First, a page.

The real and reactive power calculation module 412 receives generation and load power levels from the control modules 410 and calculates new real and reactive powers for each bus. Once the new real and reactive powers have been calculated, the real and reactive power calculation module 412 may provide the new real and reactive powers to the parallel processor module 404 for use in a subsequent iteration.

In some embodiments, the generation and load module 402 may also include a system inertia constant calculation module 414. For example, the generation and load module 402 typically includes a system inertia constant calculation module 414 when the system 400 is being used as a power system simulator. The system inertia constant calculation module 414 calculates the system inertia constant H using the inertia constants of the individual generators and loads, and provides the system inertia constant H to the parallel processing module 404. The system inertia constant calculation module 414 may be implemented, for example, in software that is executed by a processor.

The parallel processing module 404 comprises a plurality of parallel processor modules 416 and a host module 418.

The parallel processor modules 416 are configured to execute the RPF algorithm described above in reference to FIG. 1. Specifically, the parallel processor modules 416 may receive the real and reactive powers for each bus and the Ybus matrix from the host module 418 and calculate the complex voltage (magnitude and phase) of each bus.

In some embodiments, each parallel processor module 416 is a single-core processor. In these embodiments, each processor may be configured to solve equation (6) for a particular bus or set of buses. Accordingly, a number of the calculations can be performed simultaneously. Generally, the greater the number of processors the more equations can be solved simultaneously.

In other embodiments, each parallel processor module 416 is a multi-core processor comprising two or more independent cores (or central processing units (CPUs)). The cores are typically integrated onto a single integrated circuit die. However they may also be integrated onto multiple dies in a single chip package. In these embodiments, each core may be configured to solve equation (6) for a particular bus or set of buses. Accordingly, a number of the calculations can be performed simultaneously. Assuming each processor has the same number of cores, the number of calculations that can be calculated in parallel is typically equal to the number of cores per processor multiplied by the number of processors. Generally, the greater the number of processors and the number of cores per processor, the more equations can be solved simultaneously.

In one embodiment, each parallel processor module 416 is a graphics processing unit (GPU). GPUs were originally designed to offload 3D graphics rendering from a microprocessor. The general trend for GPU design has been increasing the simultaneous number of calculations the processor can perform. This functionality stems directly from the mathematical requirements of graphics processing, which are “embarrassingly parallel” problems. A significant portion of the calculations required to display an image consist of large vector and matrix manipulations, often requiring the same calculation performed on a large number of values. These calculations can be performed in a serial fashion, but often, due to their independence from each other, can be performed in parallel. The current NVIDIA™ Tesla S1070 graphics processor has 960 processing cores, allowing 960 simultaneous independent calculations.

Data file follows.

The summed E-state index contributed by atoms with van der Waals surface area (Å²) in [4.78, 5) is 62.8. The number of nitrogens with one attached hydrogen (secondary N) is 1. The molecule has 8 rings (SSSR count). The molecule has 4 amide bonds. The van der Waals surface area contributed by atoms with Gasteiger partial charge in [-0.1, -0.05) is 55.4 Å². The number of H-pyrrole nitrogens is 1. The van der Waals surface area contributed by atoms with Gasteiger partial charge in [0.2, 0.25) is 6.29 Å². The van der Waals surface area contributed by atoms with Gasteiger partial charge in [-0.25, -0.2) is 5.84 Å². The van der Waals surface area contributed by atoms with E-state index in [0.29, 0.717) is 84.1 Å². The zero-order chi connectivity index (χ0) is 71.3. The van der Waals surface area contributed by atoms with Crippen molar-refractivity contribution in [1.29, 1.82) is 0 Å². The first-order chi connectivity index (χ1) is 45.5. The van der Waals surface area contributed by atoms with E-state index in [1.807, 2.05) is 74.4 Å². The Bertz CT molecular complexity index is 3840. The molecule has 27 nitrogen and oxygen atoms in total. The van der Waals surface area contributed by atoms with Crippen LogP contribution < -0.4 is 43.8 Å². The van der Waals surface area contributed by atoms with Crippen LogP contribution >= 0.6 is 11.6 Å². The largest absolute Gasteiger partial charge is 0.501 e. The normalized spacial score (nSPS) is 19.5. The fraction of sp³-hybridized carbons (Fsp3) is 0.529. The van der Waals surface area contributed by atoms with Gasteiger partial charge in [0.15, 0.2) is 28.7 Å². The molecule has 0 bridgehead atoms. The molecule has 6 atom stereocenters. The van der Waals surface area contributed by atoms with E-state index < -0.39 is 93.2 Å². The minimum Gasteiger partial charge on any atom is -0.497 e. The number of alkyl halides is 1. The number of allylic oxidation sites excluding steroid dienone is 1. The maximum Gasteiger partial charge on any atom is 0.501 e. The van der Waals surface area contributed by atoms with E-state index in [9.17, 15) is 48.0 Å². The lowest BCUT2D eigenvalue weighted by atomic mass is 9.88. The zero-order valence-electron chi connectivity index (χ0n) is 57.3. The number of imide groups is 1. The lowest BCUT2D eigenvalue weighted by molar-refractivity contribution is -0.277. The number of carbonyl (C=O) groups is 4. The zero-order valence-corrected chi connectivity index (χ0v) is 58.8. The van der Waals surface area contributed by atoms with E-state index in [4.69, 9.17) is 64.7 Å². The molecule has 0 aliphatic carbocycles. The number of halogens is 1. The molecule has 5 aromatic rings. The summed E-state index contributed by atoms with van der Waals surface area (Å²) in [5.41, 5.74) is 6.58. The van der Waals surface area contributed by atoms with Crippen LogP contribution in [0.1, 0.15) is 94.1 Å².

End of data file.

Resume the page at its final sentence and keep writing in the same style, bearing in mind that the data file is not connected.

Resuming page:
From a computing perspective, the ability to perform a large number of simultaneous calculations requires that the processing core be able to obtain the data it requires with low latency, otherwise clock cycles are wasted as the processor sits idle waiting for data. For this reason GPUs have a different architecture than typical general-purpose processors. The main design changes consist of locating greater amounts of high speed memory closer to the cores, reducing the memory latency, and increasing the bandwidth of the pipelines between the off-chip memory, on-chip memory and processing cores.

An NVIDIA™ CUDA-enabled GPU, for example, is comprised of one or more multiprocessors with each multiprocessor containing 8 scalar processors (cores). The multiprocessor schedules the scalar processors to work in parallel executing one thread each. In one embodiment, each thread is assigned to execute equation (6). Where there are many GPUs that have a large number of scalar processors, hundreds or thousands of parallel executions can be performed.

The host module 418 is responsible for performing basic calculations and interfacing with the generation and load module 402, the system interface 406, and the one or more parallel processor modules 416. The host module 418 may comprise a power flow calculation module 420, a convergence flag and steady state flag calculation module 422, a system frequency calculation module 424, and a parameter management module 426. The host module 418 may be implemented by a computer with one or more general purpose processors. Each processor may have one or more cores. The host module 418 may also be implemented by several host modules electrically coupled together, each including multiple processors.